A good TV show is like a good book: you're both excited to get to the end, and nervous about getting to the end. If gave you that feeling, here are other titles that our writers have covered that you might want to check out.
Talking animals have been an entertainment staple for practically as long as movies have been around. Most classics of the genre, like 1993’s Homeward Bound, aim squarely at children in the audience. Director Josh Greenbaum’s Strays seeks to subvert that approach by weaving dirty jokes and curse words into familiar genre tropes. The result is considerably more grating and unpleasant to watch. Continue Reading →
Heart of Stone
In the 2023 sea of action movies, setting yourself apart from others becomes increasingly hard. John Wick: Chapter 4, Mission: Impossible- Dead Reckoning Part 1, Extraction 2, and more have sparked an action cinema revival. It’s a rebirth that I am incredibly grateful for, certainly. Continue Reading →
The Last Voyage of the Demeter
The Last Voyage of the Demeter feels like a movie from a different era. To a point, it is—writer Bragi Schut first drafted his adaptation of the 'Log of the "Demeter"' sequence in Bram Stoker's Dracula in the early 2000s. It's a capital letters Hollywood Creature Feature—a grimmer straight horror cousin to 2004's action/horror hybrid Van Helsing. At its best, it's an admirably gnarly monster flick—bolstered by sturdy craft from director André Øvredal and consistently good performances from a game ensemble. At its worst, it loses confidence and resorts to bumbling attempts to guide its audience by the hand—most notably in its prologue and epilogue. Continue Reading →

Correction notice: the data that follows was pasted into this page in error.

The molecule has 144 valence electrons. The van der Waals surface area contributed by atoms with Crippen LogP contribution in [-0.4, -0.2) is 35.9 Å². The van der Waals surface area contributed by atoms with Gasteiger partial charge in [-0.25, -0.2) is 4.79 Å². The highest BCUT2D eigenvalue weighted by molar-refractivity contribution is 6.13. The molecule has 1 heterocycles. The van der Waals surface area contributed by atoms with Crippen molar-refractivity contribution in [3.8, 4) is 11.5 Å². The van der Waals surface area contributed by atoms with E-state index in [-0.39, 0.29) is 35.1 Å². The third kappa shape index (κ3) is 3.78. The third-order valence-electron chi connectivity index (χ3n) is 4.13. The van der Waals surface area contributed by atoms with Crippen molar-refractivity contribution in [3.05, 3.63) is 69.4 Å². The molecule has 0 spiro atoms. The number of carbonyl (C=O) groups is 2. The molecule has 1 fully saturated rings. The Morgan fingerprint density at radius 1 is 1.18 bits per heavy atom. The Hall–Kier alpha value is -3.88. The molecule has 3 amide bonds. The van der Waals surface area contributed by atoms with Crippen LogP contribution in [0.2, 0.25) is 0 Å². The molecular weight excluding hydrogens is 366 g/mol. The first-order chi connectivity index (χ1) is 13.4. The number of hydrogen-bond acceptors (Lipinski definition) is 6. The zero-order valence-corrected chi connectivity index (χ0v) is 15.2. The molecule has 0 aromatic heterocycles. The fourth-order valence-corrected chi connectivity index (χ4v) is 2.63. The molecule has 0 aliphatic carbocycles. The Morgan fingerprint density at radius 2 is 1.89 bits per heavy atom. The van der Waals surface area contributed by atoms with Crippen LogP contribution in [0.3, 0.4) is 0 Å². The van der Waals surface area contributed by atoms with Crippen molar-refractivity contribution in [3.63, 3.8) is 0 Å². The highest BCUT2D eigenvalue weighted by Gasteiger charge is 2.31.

Teenage Mutant Ninja Turtles: Mutant Mayhem
Despite their hue, not all TMNT films deserved to be greenlit.
Kevin Eastman and Peter Laird created The Teenage Mutant Ninja Turtles back in 1984. Now almost 40 years later, what started as a comic book has inspired seven movies, five television series, and countless amounts of merchandise. This week the four ninja tortoises return in a new animated incarnation, Teenage Mutant Ninja Turtles: Mutant Mayhem. Considering I’ve been a fan of the Turtles since six years old, this seems like the perfect time to put an official rating on four decades of movies. Some are gnarly, some tubular, and there’s always a whole lot of cowabunga. Continue Reading →
Teenage Mutant Ninja Turtles: Mutant Mayhem
For characters who started in part as an affectionate homage to and goof on the character-defining Frank Miller-written Daredevil comics, the Teenage Mutant Ninja Turtles are remarkably flexible. This is true in-universe: being bendy is a package deal with being a master of ninjitsu. But I'm talking more about the sheer variety of Ninja Turtle projects. Continue Reading →
Talk to Me
Things have been very bad for much of the world for a very long time, and they won’t improve any time soon. I don’t mean to start things off on a bummer note, but to point out that from such dire circumstances comes one benefit: the horror movie renaissance that started in the late 2010s only seems to be getting better. Just this year we’ve gotten the low-fi nightmares Skinamarink and The Outwaters, horror comedy with M3GAN and Cocaine Bear, another mostly solid entry in the Scream franchise, too many indie horror films to list here (Bad Girl Boogey and Brooklyn 45 are but a couple), and the roaring return of the Evil Dead series. Even if there weren’t another release for the rest of the year, it’d still be a great year for horror. Continue Reading →